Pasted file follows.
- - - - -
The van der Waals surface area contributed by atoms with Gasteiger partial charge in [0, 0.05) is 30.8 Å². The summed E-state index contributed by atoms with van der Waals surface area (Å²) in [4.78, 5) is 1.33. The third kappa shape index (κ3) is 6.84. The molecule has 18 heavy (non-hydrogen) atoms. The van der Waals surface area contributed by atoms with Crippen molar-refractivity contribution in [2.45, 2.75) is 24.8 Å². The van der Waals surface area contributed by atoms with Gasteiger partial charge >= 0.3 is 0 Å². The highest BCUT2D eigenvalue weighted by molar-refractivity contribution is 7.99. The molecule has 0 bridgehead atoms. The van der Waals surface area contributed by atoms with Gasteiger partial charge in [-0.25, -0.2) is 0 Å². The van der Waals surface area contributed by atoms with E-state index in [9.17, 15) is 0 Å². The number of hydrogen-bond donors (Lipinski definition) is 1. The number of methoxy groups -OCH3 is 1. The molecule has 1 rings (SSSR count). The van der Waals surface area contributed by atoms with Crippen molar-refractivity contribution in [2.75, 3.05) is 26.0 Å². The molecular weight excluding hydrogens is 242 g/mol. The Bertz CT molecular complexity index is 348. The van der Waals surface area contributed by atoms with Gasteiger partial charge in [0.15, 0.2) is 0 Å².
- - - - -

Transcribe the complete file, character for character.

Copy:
The van der Waals surface area contributed by atoms with Gasteiger partial charge in [0, 0.05) is 30.8 Å². The summed E-state index contributed by atoms with van der Waals surface area (Å²) in [4.78, 5) is 1.33. The third kappa shape index (κ3) is 6.84. The molecule has 18 heavy (non-hydrogen) atoms. The van der Waals surface area contributed by atoms with Crippen molar-refractivity contribution in [2.45, 2.75) is 24.8 Å². The van der Waals surface area contributed by atoms with Gasteiger partial charge >= 0.3 is 0 Å². The highest BCUT2D eigenvalue weighted by molar-refractivity contribution is 7.99. The molecule has 0 bridgehead atoms. The van der Waals surface area contributed by atoms with Gasteiger partial charge in [-0.25, -0.2) is 0 Å². The van der Waals surface area contributed by atoms with E-state index in [9.17, 15) is 0 Å². The number of hydrogen-bond donors (Lipinski definition) is 1. The number of methoxy groups -OCH3 is 1. The molecule has 1 rings (SSSR count). The van der Waals surface area contributed by atoms with Crippen molar-refractivity contribution in [2.75, 3.05) is 26.0 Å². The molecular weight excluding hydrogens is 242 g/mol. The Bertz CT molecular complexity index is 348. The van der Waals surface area contributed by atoms with Gasteiger partial charge in [0.15, 0.2) is 0 Å².